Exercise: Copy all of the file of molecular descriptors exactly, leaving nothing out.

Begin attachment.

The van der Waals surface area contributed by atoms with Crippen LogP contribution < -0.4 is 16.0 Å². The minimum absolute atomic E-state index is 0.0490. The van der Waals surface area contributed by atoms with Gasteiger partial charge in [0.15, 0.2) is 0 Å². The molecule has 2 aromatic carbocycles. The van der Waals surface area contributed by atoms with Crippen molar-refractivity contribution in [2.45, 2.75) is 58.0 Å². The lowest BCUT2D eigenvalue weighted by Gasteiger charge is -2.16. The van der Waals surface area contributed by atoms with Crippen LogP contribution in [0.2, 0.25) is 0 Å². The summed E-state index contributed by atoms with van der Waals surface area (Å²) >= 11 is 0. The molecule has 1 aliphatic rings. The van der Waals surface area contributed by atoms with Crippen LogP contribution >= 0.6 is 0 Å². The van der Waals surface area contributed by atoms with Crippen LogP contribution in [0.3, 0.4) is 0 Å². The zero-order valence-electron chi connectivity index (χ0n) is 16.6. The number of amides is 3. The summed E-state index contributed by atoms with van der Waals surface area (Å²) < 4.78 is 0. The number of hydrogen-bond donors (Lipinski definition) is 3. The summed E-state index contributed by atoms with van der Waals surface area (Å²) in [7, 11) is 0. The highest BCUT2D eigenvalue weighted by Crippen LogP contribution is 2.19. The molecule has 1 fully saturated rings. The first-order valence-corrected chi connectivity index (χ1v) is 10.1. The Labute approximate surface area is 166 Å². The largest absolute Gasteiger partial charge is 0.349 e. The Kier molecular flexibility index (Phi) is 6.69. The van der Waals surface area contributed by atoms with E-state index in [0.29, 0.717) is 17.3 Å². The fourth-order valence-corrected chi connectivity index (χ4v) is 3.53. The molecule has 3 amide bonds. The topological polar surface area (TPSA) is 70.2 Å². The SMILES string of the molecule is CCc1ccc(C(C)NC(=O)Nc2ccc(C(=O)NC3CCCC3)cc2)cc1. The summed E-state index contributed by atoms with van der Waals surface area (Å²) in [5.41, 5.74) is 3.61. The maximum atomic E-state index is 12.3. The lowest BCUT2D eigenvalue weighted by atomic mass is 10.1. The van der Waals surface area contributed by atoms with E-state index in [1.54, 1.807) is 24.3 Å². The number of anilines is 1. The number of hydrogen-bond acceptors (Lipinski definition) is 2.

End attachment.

The van der Waals surface area contributed by atoms with Crippen LogP contribution < -0.4 is 16.0 Å². The minimum absolute atomic E-state index is 0.0490. The van der Waals surface area contributed by atoms with Gasteiger partial charge in [0.15, 0.2) is 0 Å². The molecule has 2 aromatic carbocycles. The van der Waals surface area contributed by atoms with Crippen molar-refractivity contribution in [2.45, 2.75) is 58.0 Å². The lowest BCUT2D eigenvalue weighted by Gasteiger charge is -2.16. The van der Waals surface area contributed by atoms with Crippen LogP contribution in [0.2, 0.25) is 0 Å². The summed E-state index contributed by atoms with van der Waals surface area (Å²) >= 11 is 0. The molecule has 1 aliphatic rings. The van der Waals surface area contributed by atoms with Crippen LogP contribution >= 0.6 is 0 Å². The van der Waals surface area contributed by atoms with Crippen LogP contribution in [0.3, 0.4) is 0 Å². The zero-order valence-electron chi connectivity index (χ0n) is 16.6. The number of amides is 3. The summed E-state index contributed by atoms with van der Waals surface area (Å²) < 4.78 is 0. The number of hydrogen-bond donors (Lipinski definition) is 3. The summed E-state index contributed by atoms with van der Waals surface area (Å²) in [7, 11) is 0. The highest BCUT2D eigenvalue weighted by Crippen LogP contribution is 2.19. The molecule has 1 fully saturated rings. The first-order valence-corrected chi connectivity index (χ1v) is 10.1. The Labute approximate surface area is 166 Å². The largest absolute Gasteiger partial charge is 0.349 e. The Kier molecular flexibility index (Phi) is 6.69. The van der Waals surface area contributed by atoms with E-state index in [0.29, 0.717) is 17.3 Å². The fourth-order valence-corrected chi connectivity index (χ4v) is 3.53. The molecule has 3 amide bonds. The topological polar surface area (TPSA) is 70.2 Å². The SMILES string of the molecule is CCc1ccc(C(C)NC(=O)Nc2ccc(C(=O)NC3CCCC3)cc2)cc1. The summed E-state index contributed by atoms with van der Waals surface area (Å²) in [5.41, 5.74) is 3.61. The maximum atomic E-state index is 12.3. The lowest BCUT2D eigenvalue weighted by atomic mass is 10.1. The van der Waals surface area contributed by atoms with E-state index in [1.54, 1.807) is 24.3 Å². The number of anilines is 1. The number of hydrogen-bond acceptors (Lipinski definition) is 2.